The littorine snail in that kid’s knee

This news story about a seashore snail found living in a child’s knee wound has been making the rounds lately.

Apparently 4-year old Paul Franklin from Southern California was camping at a beach in central California near Morro Bay, when he fell and hurt his knee (Orange County Register). For several weeks afterwards, the wound refused to heal fully, despite the use of … Continue Reading

The dangers of overexposing western blots

Nigel
It’s like, how much more black could this be? And the answer is none. None more black.

Nigel Tufnel, lead guitarist of Spinal Tap.

 

None more black (or none more white) is a real concern when you’re talking about imaging western blots. If you only want to verify the presence of a protein, you can stop reading here, because even an overexposed image will tell you that there is some protein present in your sample. But an overexposed image of a western blot is essentially useless when you’re … Continue Reading

Stupid water bath tricks

As part of the downward spiral into increasingly esoteric subjects that is currently happening on this site, I now present some info on making a water bath do things. Simple things, but things nonetheless.

An old Cole-Parmer Digital Polystat water bath.

An old Cole-Parmer Digital Polystat water bath.

 

As part of an ongoing project in the lab, it became necessary to start carrying out simple temperature ramps with a water bath. For instance, we’ll start from a temperature of 15°C and go to a target temperature of 35°C at a … Continue Reading

O2 conversion

The molar volume of an ideal gas is ~22.4 liters per mole (we’ll  consider O2 to be an ideal gas for these purposes, and 22.4 is an approximation that varies with temperature, it’s 22.414 at 0C). Convert from 22.4 liters to milliliters ( = 22400 ml per mol). So if you have 1 milliliter of an ideal gas, there is 1 ml / 22400 ml per mol = 0.00004464 mol of that gas, which is 44.64 µmol of the gas. Thus, if you have a volume of a gas in ml, you can calculate the µmols of that gas simply … Continue Reading

Removing security features from a pdf

Whoops, I totally made my own pdf and accidentally included a bunch of security features, so now I can’t use my highlighter or type notes on the document. It sure would be handy to take off those security features that I put there myself when I made the pdf, myself.

With a full copy of Adobe Acrobat and the associated Acrobat Distiller software, the process is as follows:

1. Open the secured pdf in Acrobat.

2. Go to File>Export>Postscript>Postscript and save a .ps version of the pdf file.

3. Open the .ps postscript file in a text editor (WordPad on Windows works fine).

4. Use … Continue Reading

More tide prediction with R

Edit: There is now a full-fledged R package, rtide, to accomplish the same basic task of generating time series of tide predictions that is outlined here. See this more recent post for information.

In the previous post I outlined how to query the XTide software with R and parse the results into a handy-dandy data frame. The biggest hurdle with that method is getting XTide up and running on your computer. The code outlined here works entirely within R, so you don’t need XTide installed on your computer. The trade-off is that it provides substantially … Continue Reading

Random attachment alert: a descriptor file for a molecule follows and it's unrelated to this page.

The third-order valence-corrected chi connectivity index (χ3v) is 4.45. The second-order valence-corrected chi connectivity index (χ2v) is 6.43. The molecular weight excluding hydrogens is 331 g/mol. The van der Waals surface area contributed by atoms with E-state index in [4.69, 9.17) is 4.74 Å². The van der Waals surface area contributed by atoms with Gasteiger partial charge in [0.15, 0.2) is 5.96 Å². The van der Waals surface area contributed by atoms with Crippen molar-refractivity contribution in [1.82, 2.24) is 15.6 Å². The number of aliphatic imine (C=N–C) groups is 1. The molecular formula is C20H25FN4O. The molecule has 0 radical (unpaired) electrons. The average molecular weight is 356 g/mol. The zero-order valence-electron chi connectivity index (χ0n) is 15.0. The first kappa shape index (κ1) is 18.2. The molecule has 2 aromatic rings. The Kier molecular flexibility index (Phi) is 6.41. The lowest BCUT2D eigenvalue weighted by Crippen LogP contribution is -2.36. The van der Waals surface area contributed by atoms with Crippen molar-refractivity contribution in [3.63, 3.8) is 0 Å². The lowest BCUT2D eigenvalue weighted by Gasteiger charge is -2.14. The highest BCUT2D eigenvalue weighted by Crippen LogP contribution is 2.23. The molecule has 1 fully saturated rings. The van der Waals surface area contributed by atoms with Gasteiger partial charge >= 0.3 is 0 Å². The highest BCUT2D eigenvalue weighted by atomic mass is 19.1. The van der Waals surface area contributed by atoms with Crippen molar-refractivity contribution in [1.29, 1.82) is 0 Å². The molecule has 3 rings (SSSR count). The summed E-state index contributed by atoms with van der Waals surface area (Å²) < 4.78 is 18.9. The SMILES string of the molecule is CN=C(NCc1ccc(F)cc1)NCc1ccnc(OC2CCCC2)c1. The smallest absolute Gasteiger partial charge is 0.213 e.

Interfacing XTide and R

Edit: There is now a full-fledged R package, rtide, to accomplish the same basic task of generating time series of tide predictions that is outlined here. See this more recent post for information.

XTide is an open-source program that predicts tide heights and current speeds for hundreds of tide and current stations around the United States. It can be used to produce tide predictions in the past and future for a site at your chosen interval (down to the minute), as well as producing sunrise and sunset times, moon phases, and times when the tide level … Continue Reading

Book Review: The R Book, Second Edition (2013)

The first edition of The R Book by Michael J. Crawley was an ambitious work, but managed to be slightly rubbish due to the atrocious typographical layout of the original book. The good news is that the new 2nd edition, released in 2013, has a substantially improved layout that makes the book far more useful as a general reference. This is important, since the book is meant as an accessible reference for non-statisticians to many of the powerful data manipulation and statistical techniques available in R, particularly for biologists and researchers in similar fields. With this new edition you’re no … Continue Reading

ImageJ StartupMacros

Before I lose this file again: StartupMacros.txt This is a text file, based on the original StartupMacros.txt file that came with ImageJ, that can be dropped in the ImageJ/macros folder that is created when you install ImageJ. Start up ImageJ, and if this macro doesn’t automatically run, go to Plugins>Macros>Startup Macros to load it. It installs a few more drawing tools on the ImageJ toolbar and creates some keyboard shortcuts for the following tools:

  • Line tool – press ‘l’
  • Brush tool – press ‘b’
  • Eraser tool – press ‘e’
  • Wand tool – press ‘w’

I either found or created some code … Continue Reading

Analyzing western blots with Image Studio Lite

IS_lite_iconImage Studio Lite is a free software package from LI-COR Biosciences aimed at life scientists that want to analyze gels, western blots, dot blots, and other similar lab outputs. Although the Lite version is free, there is a more comprehensive paid version of the software that aims to easily integrate with the apparatus that Licor also sells. However, the free Image Studio Lite is more than sufficient for basic analysis of western blots, as I’ll show below.

Obviously you need to start by downloading and installing Image Studio Lite. The first time … Continue Reading

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